Guest post: Under Obamacare, Will You Receive a Subsidy…We Now Have Real Numbers
by Maggie Mahar
Under Obamacare, Will You Receive a Subsidy to Help You Buy Your Own Insurance? We Now Have Real Numbers That Will Let You Calculate How Much You Will Receive
Note to Readers: A longer version of this post appeared yesterday on HealthInsurance.org.
Up until now, when Obamacare’s supporters and reform’s opponents squabbled over what insurance will cost in 2014, they had to rely on estimates and national averages. But now we have real numbers.
Eleven states have announced the rates that insurers will be charging in their Exchanges-marketplaces where individuals who don’t have employer-sponsored coverage can shop for their own insurance.
Subsidies Will Be Based On the Cost Of A Silver Plan Where You Live,
Middle-income as well as low-income people buying coverage in the Exchanges will be eligible for government subsidies that will come in the form of tax credits. Anyone earning between 100 and 400 percent of the federal poverty level (FPL) (now $11,490 to $45,960 for a single person, and up to $126, 360 for a family of six) will qualify.
Most people who are forced to buy their own insurance earn less than 400% of FPL. More affluent Americans usually work for companies that offer comprehensive coverage.
The graph below shows average Silver plan rates in the eleven states that have disclosed premiums. (Note that these are only state averages. Premiums vary widely within a state: In some cities and counties silver plan rates will be much lower, even before you apply the subsidy.
It’s worth noting that in these 11 states the least expensive Silver Plan costs 18% less than the non-partisan Congressional Budget Office projected last year.
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The first thing that occurs to me now that there has been a clarification of the subsidy amounts available to those who need same is that PAPACA isn’t complicated enough. That is, it’s not complicated enough to be completely unintelligible. It is complicated enough to be as incomprehensible as is health insurance plans in general. I had thought that a basic idea of the health care legislation when in the planning stages was to take some of the mysterfy out of the coverage and the costs. That is the costs of the coverage, not just the costs of health care.
Even the vogue inclination in the media of substituting the name ObamaCare for legislation that is largely the result of Congressional ineptitude seems misleading. Presidents doen’t pass legislation. They lobby the Congress and sign the results into law, but the results are largely the still born child of a destinctly dysfunctional Congress, screwing up even when they marshal the votes for enactment. Better the legislation be called the Rube Goldberg Health Plan for America, guaranteed to confuse and obscure the mechanics of a complex system.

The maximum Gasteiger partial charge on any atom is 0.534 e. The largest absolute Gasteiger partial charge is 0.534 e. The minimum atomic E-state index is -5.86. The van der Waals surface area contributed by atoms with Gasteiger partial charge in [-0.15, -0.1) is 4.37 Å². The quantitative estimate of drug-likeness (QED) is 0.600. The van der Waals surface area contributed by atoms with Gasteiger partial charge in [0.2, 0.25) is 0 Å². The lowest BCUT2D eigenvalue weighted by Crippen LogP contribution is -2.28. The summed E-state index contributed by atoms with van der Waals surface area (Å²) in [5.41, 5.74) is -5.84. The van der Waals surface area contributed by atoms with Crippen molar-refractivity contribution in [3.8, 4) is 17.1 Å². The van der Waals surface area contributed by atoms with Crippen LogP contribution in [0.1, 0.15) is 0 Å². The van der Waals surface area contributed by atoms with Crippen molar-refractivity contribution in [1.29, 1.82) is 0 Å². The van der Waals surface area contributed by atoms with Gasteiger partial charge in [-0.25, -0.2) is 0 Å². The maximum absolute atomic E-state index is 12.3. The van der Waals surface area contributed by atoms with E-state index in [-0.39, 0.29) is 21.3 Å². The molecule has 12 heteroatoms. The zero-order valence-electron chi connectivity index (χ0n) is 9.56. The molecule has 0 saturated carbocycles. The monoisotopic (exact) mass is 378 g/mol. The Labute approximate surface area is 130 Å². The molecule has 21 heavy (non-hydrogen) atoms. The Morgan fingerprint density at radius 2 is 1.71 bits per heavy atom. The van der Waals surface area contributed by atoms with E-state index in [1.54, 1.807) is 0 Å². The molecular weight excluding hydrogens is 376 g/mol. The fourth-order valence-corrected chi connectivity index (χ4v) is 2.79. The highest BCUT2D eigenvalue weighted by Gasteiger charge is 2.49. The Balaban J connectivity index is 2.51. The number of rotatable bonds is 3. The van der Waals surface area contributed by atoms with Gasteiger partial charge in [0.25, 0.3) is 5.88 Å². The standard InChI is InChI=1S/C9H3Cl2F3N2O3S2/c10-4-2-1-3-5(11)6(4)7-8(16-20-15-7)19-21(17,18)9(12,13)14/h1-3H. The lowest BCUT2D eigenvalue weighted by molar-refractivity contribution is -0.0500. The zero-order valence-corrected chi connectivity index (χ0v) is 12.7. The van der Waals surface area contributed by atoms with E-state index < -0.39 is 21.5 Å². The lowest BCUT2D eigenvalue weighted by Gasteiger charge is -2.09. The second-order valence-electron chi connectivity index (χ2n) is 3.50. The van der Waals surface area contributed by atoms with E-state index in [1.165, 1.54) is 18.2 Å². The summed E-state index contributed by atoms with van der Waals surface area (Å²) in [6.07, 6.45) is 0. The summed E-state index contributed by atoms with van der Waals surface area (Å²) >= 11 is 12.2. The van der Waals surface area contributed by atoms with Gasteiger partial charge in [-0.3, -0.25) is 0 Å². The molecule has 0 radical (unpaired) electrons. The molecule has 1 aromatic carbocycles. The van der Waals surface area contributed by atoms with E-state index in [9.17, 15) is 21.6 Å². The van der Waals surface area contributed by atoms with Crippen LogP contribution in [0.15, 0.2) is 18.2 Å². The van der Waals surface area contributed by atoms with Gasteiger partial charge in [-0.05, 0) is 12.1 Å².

No doubt we could have had Medicare for all, Medicare for 50 and older, single payer, etc. The one theme in the rejection of all of this was the Senator from Aetna, John Lieberman. He personally scuttled these alternatives. After saying this, I know of no insurance plan which is abbreviated, simple or complete on one sheet of paper. They are all complex and with my recent go-around with endoscopy, gall bladder removal, and open heart surgery; I felt lucky just to escape by paying my deductible twice (once in 2012 and again in 2013) and a couple of grand for incidentals. So far no big surprises after 8 months.
The last president to attempt to write the health reform bill was Clinton with Hillarycare. It failed miserably in Congress because of his/her attempt to do so. It it had passed, it would have been 1/5 the cost two deacdes ago and would have morphed into something else by now. The PPACA will help greatly in controlling the rising costs of healthcare and healthcare insurance.
The Obama administration has contracted with a division of Equifax to perform income verifications, how exactly that will work is unknown, and how errors will be corrected is a mystery.
They say that the subsidies will be in the form of tax credits. Will that be a credit youmgetmon your taxes at the end of the year, or will they reduce your tax withholding during the year?
It will be paid out to the insurance company each year to lower the premiums.
No more of an issue than what we have today with erroneous credit reports. Congress did not see a need to fix erroneous credit reports, did they?
Equifax to check income levels? The same Equifax that is respponsible for this lady’s headaches?
An $18 Million Lesson in Handling Credit Report Errors:
“Even after sending more than 13 letters to Equifax over the course of two years, Julie Miller could not get the big credit bureau to remove a host of errors that it inserted into her credit report.”
So glad that they’ve chosen a real expert at finance verification.
I have along professional history of battling credit bureaus – they are bleeping bleeps.
Ditto, One year to clean up their mistake with letters, phone calls, and one honest person there.
well, maybe now i can get my stupidity treated.
the headline said i would get a subsidy.
but i didn’t see anything about that in the body of the report.